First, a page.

Sunday, July 10, 2022


                                                           Meadow Flowers by Minni Herzing


Summer Reflections


Small clouds of insects darting in the sun, the sound of bees in the flowering trees, bees in the fragrant lavender that blooms all over town. The cool water of nearby creeks. Wonderful bird songs. Summer. A beautiful season. I am 81, and I’ve experienced many summers. Of course, this one could be the last. Or not.


I was lying on the loveseat looking out at the sky, and I was recalling three deaths that occurred during my childhood. Each of them resonated in me for years. Perhaps you had similar experiences when you were young. I wonder if you did.


My Uncle Steve was my godfather and I loved him more than any of my other relatives. But our time together was short; he died when I was 5 or 6. When my parents told me about his death, they seemed deeply uncomfortable, as if they were unsure of their footing. It felt as if we had suddenly become lost in the midst of a deep fog. What was wrong? Was it so bad or dangerous? Wasn’t he still nearby even if he was dead? I wanted to see my dear Uncle Steve again, to say goodbye. I begged my parents to take me to see him. They looked down, looked away, and told me no, that was not possible. I felt very alone. I don’t know what they felt. They believed that death was just too much for a child to view or navigate. Children had to be shielded from it. So, I endured my loss in a lonely way, feeling misunderstood and terribly deprived. Although I could not have articulated it then, it seemed wrong to keep me from saying goodbye, wrong to prevent me from expressing my grief near his body. Of course, I was not allowed to attend his funeral.


There was a tragedy in our neighborhood a few years later. Larry, a little boy who lived down the street, was hit by a car and died. I was playing in his backyard with several other children when it happened. Before being pushed away and ordered back to my house, I realized that my mother was the driver. Standing near her car, she sobbed hysterically. She was driving very slowly. Larry had run right out in front of the car. Of course, we were not allowed to see Larry.  Later, I heard my parents talking. Larry’s parents were angry at my mother. Because of her, Larry was dead. They were acting as if she had done it purposely. I was stunned by Larry’s death. I had been playing with him moments before. But my mother’s torment is what I most remember.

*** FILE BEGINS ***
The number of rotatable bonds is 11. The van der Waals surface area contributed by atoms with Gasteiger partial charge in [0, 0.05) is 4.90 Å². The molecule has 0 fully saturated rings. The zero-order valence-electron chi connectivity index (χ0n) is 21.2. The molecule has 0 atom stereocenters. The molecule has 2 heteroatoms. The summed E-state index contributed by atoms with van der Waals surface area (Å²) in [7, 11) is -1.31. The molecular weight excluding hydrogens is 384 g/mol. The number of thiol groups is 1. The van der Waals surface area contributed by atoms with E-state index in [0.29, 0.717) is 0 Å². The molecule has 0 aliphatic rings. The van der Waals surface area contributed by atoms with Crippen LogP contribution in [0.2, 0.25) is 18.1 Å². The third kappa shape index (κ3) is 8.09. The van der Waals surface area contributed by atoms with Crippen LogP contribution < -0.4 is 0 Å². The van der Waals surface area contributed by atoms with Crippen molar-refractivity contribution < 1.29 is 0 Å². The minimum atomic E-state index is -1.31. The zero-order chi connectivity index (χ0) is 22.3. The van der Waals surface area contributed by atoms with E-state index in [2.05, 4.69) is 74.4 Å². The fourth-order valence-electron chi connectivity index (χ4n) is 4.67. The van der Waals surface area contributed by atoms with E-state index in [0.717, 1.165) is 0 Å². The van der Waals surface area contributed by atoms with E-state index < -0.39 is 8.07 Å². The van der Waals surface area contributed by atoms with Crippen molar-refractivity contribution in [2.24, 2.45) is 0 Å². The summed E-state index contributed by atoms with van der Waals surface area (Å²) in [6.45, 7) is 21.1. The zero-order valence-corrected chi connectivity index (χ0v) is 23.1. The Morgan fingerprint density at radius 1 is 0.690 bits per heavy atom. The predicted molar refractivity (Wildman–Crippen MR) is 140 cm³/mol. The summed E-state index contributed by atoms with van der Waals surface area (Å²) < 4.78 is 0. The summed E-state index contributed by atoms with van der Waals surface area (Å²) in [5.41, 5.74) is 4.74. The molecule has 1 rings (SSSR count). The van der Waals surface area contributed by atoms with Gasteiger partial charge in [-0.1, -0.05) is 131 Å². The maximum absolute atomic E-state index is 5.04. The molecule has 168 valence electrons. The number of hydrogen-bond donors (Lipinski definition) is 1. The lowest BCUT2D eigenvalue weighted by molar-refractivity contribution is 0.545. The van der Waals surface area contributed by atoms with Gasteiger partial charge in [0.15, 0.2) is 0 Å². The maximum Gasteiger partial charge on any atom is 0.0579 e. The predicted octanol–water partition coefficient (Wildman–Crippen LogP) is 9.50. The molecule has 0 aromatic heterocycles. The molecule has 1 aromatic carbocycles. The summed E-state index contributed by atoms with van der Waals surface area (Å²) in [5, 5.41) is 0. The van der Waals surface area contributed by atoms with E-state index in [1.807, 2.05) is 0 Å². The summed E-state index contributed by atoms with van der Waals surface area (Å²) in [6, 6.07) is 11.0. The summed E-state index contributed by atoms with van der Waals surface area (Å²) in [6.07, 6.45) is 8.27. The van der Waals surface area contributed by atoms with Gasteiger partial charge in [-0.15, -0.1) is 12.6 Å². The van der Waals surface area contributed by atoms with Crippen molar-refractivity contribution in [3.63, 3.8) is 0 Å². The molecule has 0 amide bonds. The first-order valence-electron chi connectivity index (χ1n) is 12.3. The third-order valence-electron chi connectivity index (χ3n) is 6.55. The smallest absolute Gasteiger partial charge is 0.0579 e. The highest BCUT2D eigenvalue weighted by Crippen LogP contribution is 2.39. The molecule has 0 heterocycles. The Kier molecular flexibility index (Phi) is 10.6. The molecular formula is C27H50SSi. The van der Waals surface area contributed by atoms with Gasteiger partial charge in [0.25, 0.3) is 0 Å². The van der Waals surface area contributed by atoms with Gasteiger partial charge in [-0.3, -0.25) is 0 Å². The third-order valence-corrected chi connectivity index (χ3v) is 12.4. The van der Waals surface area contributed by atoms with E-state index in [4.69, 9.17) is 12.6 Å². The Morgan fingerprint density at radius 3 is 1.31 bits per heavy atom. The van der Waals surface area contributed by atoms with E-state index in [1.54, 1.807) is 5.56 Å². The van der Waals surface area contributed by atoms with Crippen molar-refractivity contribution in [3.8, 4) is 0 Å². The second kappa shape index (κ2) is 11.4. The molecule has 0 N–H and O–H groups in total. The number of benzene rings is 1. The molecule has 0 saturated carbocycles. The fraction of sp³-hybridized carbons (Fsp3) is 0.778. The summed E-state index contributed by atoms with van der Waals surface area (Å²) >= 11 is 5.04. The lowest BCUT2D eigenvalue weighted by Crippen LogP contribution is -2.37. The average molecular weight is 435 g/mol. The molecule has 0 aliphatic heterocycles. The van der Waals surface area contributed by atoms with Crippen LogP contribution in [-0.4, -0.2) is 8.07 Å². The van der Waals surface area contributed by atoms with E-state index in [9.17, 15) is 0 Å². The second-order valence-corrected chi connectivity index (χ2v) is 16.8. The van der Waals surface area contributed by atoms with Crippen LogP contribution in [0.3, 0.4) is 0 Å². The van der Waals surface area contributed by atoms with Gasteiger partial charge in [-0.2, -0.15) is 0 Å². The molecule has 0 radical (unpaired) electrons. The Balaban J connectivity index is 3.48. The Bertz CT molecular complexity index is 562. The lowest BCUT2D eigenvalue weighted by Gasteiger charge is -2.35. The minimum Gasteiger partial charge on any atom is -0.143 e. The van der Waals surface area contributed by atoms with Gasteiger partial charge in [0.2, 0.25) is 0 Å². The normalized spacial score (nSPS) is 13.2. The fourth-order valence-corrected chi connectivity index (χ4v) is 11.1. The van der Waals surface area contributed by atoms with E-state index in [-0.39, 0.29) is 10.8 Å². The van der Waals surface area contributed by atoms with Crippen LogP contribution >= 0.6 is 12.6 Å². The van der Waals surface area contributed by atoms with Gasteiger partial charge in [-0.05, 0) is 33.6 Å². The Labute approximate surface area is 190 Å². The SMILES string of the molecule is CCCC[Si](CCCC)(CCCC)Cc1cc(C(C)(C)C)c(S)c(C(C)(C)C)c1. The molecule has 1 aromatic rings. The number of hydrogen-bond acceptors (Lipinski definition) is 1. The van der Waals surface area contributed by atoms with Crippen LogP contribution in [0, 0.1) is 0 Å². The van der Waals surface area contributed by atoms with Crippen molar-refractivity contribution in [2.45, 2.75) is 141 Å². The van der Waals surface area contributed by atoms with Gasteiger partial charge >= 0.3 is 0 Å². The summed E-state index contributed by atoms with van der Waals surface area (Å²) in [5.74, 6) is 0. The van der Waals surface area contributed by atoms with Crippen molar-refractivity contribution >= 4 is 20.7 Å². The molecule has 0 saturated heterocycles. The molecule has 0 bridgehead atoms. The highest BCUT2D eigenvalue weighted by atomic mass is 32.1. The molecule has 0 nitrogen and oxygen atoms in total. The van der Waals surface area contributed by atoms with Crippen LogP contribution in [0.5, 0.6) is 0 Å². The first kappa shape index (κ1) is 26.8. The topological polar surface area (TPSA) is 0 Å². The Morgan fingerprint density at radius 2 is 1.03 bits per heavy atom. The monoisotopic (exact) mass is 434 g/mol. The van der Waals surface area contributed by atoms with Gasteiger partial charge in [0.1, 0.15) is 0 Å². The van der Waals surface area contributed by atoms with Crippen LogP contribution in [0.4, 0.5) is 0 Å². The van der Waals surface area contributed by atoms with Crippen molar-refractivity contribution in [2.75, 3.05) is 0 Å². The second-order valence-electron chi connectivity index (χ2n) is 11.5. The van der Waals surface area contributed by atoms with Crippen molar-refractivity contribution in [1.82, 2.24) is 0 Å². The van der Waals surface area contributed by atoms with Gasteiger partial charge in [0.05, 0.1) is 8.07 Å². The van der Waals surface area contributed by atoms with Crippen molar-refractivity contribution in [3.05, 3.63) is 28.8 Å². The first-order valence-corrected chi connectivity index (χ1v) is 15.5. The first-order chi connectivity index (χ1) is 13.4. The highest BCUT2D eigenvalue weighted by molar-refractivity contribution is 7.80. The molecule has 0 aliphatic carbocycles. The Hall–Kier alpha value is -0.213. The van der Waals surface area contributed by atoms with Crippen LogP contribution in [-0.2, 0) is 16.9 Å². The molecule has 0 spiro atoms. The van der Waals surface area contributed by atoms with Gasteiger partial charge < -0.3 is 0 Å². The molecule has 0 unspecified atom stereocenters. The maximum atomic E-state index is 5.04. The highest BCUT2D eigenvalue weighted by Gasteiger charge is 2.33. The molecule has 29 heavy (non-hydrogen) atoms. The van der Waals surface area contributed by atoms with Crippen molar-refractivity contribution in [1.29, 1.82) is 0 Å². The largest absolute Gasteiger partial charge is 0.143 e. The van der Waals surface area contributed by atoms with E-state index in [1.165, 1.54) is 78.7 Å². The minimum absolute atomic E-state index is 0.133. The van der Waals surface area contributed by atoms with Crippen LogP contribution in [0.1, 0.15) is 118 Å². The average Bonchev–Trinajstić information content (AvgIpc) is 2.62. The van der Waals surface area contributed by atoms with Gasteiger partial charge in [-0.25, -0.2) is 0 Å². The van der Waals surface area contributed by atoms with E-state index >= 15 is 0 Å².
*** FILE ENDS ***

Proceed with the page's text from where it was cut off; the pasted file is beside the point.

Our house was closed in. The shades were pulled; the curtains shut. The priest visited every day. Crying continuously and praying her rosary, my mother stayed in bed in her dark room. The smell of the frankincense the priest offered filled the whole house. It was hard to bear my mother’s suffering. I wondered if light would ever enter our house again, if she would ever smile or laugh or if she would always have the stark, afflicted visage she showed us then. I was frightened. Eventually, the priest stopped visiting. My mother grimly, wearily rose up out of her bed. We raised the shades and opened the curtains. It slowly lightened. But it was grayish for a long time.


Then there was The Beauty Lady, who had a place of honor with the kids in our neighborhood. She was a petite woman who wore a jaunty hat, and carried her purse just so. She was not a classic beauty. The name we gave her was a tribute to her spirit. We loved greeting her as she walked down the street. She seemed genuinely interested in us children, smiling and paying attention to us in a way that few other adults did. It made us feel happy. The Beauty Lady had no children of her own. She lived with her husband in a little house at the end of the street.


One day, my friend Shirley gave me some awful news. She told me that The Beauty Lady was dead and that her body was lying in a coffin in her living room, awaiting burial. Of course, we quickly determined to go up to her house and say goodbye. We made our way up the woodsy driveway at the end of the block. Her husband, looking very sad indeed, opened the door and invited us in. Nobody else was there. There she was, The Beauty Lady, looking peaceful and still. Shirley and I cried as we sat by her body. Her husband sat quietly, tears streaming down his face. How meaningful and sacred that moment was to me. Having the opportunity to say goodbye to The Beauty Lady changed me. I had been invited in and given the time to be with her.


I never said anything about our visit to my parents. I had a different perspective than they did, it seemed.